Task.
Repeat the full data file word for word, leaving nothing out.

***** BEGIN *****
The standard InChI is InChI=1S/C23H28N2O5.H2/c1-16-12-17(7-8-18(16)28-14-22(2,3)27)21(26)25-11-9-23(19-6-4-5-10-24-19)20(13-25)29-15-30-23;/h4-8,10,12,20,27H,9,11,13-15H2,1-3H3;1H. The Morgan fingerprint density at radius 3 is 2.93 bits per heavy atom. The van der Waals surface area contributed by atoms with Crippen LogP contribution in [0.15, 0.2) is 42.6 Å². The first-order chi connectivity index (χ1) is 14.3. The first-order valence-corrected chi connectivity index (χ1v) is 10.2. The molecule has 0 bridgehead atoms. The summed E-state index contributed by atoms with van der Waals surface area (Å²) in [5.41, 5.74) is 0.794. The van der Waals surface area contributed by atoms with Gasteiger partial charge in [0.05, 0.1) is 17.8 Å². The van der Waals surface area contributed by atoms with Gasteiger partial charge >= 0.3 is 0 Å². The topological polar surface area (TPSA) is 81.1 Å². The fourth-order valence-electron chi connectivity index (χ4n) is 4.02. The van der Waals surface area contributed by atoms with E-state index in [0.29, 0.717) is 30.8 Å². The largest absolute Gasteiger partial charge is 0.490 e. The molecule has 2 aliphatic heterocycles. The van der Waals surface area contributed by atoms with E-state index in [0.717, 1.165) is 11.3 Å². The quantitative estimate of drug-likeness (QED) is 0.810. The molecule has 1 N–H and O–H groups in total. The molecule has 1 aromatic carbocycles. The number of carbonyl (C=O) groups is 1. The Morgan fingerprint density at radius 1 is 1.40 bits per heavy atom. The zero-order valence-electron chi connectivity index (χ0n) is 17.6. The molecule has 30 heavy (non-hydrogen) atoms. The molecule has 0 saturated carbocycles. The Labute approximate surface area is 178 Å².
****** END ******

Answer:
The standard InChI is InChI=1S/C23H28N2O5.H2/c1-16-12-17(7-8-18(16)28-14-22(2,3)27)21(26)25-11-9-23(19-6-4-5-10-24-19)20(13-25)29-15-30-23;/h4-8,10,12,20,27H,9,11,13-15H2,1-3H3;1H. The Morgan fingerprint density at radius 3 is 2.93 bits per heavy atom. The van der Waals surface area contributed by atoms with Crippen LogP contribution in [0.15, 0.2) is 42.6 Å². The first-order chi connectivity index (χ1) is 14.3. The first-order valence-corrected chi connectivity index (χ1v) is 10.2. The molecule has 0 bridgehead atoms. The summed E-state index contributed by atoms with van der Waals surface area (Å²) in [5.41, 5.74) is 0.794. The van der Waals surface area contributed by atoms with Gasteiger partial charge in [0.05, 0.1) is 17.8 Å². The van der Waals surface area contributed by atoms with Gasteiger partial charge >= 0.3 is 0 Å². The topological polar surface area (TPSA) is 81.1 Å². The fourth-order valence-electron chi connectivity index (χ4n) is 4.02. The van der Waals surface area contributed by atoms with E-state index in [0.29, 0.717) is 30.8 Å². The largest absolute Gasteiger partial charge is 0.490 e. The molecule has 2 aliphatic heterocycles. The van der Waals surface area contributed by atoms with E-state index in [0.717, 1.165) is 11.3 Å². The quantitative estimate of drug-likeness (QED) is 0.810. The molecule has 1 N–H and O–H groups in total. The molecule has 1 aromatic carbocycles. The number of carbonyl (C=O) groups is 1. The Morgan fingerprint density at radius 1 is 1.40 bits per heavy atom. The zero-order valence-electron chi connectivity index (χ0n) is 17.6. The molecule has 30 heavy (non-hydrogen) atoms. The molecule has 0 saturated carbocycles. The Labute approximate surface area is 178 Å².